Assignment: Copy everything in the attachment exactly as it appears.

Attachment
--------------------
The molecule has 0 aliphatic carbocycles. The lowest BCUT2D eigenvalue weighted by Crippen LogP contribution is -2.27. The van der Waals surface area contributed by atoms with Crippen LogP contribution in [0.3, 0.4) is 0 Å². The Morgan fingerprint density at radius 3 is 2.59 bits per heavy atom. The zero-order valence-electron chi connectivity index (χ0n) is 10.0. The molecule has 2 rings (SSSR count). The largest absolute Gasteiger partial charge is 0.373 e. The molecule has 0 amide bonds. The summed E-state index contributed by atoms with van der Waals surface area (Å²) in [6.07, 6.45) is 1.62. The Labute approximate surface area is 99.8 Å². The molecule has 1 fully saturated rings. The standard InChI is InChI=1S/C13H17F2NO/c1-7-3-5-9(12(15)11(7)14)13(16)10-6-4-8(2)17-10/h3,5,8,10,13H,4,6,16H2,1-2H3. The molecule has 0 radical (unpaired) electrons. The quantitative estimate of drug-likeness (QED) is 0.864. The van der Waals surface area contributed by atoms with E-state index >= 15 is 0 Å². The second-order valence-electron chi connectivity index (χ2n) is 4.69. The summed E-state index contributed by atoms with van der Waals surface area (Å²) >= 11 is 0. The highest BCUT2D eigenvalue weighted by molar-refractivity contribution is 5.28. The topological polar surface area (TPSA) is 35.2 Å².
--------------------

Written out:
The molecule has 0 aliphatic carbocycles. The lowest BCUT2D eigenvalue weighted by Crippen LogP contribution is -2.27. The van der Waals surface area contributed by atoms with Crippen LogP contribution in [0.3, 0.4) is 0 Å². The Morgan fingerprint density at radius 3 is 2.59 bits per heavy atom. The zero-order valence-electron chi connectivity index (χ0n) is 10.0. The molecule has 2 rings (SSSR count). The largest absolute Gasteiger partial charge is 0.373 e. The molecule has 0 amide bonds. The summed E-state index contributed by atoms with van der Waals surface area (Å²) in [6.07, 6.45) is 1.62. The Labute approximate surface area is 99.8 Å². The molecule has 1 fully saturated rings. The standard InChI is InChI=1S/C13H17F2NO/c1-7-3-5-9(12(15)11(7)14)13(16)10-6-4-8(2)17-10/h3,5,8,10,13H,4,6,16H2,1-2H3. The molecule has 0 radical (unpaired) electrons. The quantitative estimate of drug-likeness (QED) is 0.864. The van der Waals surface area contributed by atoms with E-state index >= 15 is 0 Å². The second-order valence-electron chi connectivity index (χ2n) is 4.69. The summed E-state index contributed by atoms with van der Waals surface area (Å²) >= 11 is 0. The highest BCUT2D eigenvalue weighted by molar-refractivity contribution is 5.28. The topological polar surface area (TPSA) is 35.2 Å².